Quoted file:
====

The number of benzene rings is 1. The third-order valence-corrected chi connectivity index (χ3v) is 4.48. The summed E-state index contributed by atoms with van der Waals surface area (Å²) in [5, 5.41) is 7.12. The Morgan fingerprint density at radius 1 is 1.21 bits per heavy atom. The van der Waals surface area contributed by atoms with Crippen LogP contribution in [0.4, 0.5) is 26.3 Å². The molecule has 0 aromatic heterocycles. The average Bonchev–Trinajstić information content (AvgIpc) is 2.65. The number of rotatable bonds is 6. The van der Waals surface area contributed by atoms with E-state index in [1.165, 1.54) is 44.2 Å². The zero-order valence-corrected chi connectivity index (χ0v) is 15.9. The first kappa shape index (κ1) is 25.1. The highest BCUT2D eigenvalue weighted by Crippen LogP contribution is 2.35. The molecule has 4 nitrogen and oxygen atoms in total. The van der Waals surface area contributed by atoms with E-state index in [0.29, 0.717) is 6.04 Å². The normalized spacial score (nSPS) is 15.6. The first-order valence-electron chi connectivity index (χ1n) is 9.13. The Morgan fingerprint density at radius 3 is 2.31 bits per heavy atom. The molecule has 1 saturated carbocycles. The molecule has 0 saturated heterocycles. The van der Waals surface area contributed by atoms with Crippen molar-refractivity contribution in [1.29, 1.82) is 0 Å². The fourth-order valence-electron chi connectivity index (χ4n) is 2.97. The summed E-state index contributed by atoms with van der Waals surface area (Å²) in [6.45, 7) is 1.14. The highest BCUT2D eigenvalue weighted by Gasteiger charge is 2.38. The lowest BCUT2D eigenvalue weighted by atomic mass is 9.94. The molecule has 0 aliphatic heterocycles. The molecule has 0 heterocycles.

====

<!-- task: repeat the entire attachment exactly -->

The number of benzene rings is 1. The third-order valence-corrected chi connectivity index (χ3v) is 4.48. The summed E-state index contributed by atoms with van der Waals surface area (Å²) in [5, 5.41) is 7.12. The Morgan fingerprint density at radius 1 is 1.21 bits per heavy atom. The van der Waals surface area contributed by atoms with Crippen LogP contribution in [0.4, 0.5) is 26.3 Å². The molecule has 0 aromatic heterocycles. The average Bonchev–Trinajstić information content (AvgIpc) is 2.65. The number of rotatable bonds is 6. The van der Waals surface area contributed by atoms with E-state index in [1.165, 1.54) is 44.2 Å². The zero-order valence-corrected chi connectivity index (χ0v) is 15.9. The first kappa shape index (κ1) is 25.1. The highest BCUT2D eigenvalue weighted by Crippen LogP contribution is 2.35. The molecule has 4 nitrogen and oxygen atoms in total. The van der Waals surface area contributed by atoms with E-state index in [0.29, 0.717) is 6.04 Å². The normalized spacial score (nSPS) is 15.6. The first-order valence-electron chi connectivity index (χ1n) is 9.13. The Morgan fingerprint density at radius 3 is 2.31 bits per heavy atom. The molecule has 1 saturated carbocycles. The molecule has 0 saturated heterocycles. The van der Waals surface area contributed by atoms with Crippen molar-refractivity contribution in [1.29, 1.82) is 0 Å². The fourth-order valence-electron chi connectivity index (χ4n) is 2.97. The summed E-state index contributed by atoms with van der Waals surface area (Å²) in [6.45, 7) is 1.14. The highest BCUT2D eigenvalue weighted by Gasteiger charge is 2.38. The lowest BCUT2D eigenvalue weighted by atomic mass is 9.94. The molecule has 0 aliphatic heterocycles. The molecule has 0 heterocycles.